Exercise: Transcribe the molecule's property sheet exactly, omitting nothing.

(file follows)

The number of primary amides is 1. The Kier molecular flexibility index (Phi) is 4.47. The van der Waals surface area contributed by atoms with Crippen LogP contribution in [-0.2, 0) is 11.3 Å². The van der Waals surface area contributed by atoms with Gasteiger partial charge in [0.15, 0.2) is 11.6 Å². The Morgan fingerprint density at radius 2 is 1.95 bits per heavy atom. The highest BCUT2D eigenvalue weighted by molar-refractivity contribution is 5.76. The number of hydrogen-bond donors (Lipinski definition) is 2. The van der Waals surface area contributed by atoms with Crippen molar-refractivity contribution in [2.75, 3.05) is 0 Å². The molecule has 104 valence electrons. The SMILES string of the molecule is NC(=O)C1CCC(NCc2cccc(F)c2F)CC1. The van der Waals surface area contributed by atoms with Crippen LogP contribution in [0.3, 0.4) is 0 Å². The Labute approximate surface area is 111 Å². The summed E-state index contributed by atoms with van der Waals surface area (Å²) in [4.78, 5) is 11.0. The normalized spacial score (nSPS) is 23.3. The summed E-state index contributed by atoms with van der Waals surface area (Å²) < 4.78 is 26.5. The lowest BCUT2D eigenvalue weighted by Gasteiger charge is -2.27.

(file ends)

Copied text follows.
The number of primary amides is 1. The Kier molecular flexibility index (Phi) is 4.47. The van der Waals surface area contributed by atoms with Crippen LogP contribution in [-0.2, 0) is 11.3 Å². The van der Waals surface area contributed by atoms with Gasteiger partial charge in [0.15, 0.2) is 11.6 Å². The Morgan fingerprint density at radius 2 is 1.95 bits per heavy atom. The highest BCUT2D eigenvalue weighted by molar-refractivity contribution is 5.76. The number of hydrogen-bond donors (Lipinski definition) is 2. The van der Waals surface area contributed by atoms with Crippen molar-refractivity contribution in [2.75, 3.05) is 0 Å². The molecule has 104 valence electrons. The SMILES string of the molecule is NC(=O)C1CCC(NCc2cccc(F)c2F)CC1. The van der Waals surface area contributed by atoms with Crippen LogP contribution in [0.3, 0.4) is 0 Å². The Labute approximate surface area is 111 Å². The summed E-state index contributed by atoms with van der Waals surface area (Å²) in [4.78, 5) is 11.0. The normalized spacial score (nSPS) is 23.3. The summed E-state index contributed by atoms with van der Waals surface area (Å²) < 4.78 is 26.5. The lowest BCUT2D eigenvalue weighted by Gasteiger charge is -2.27.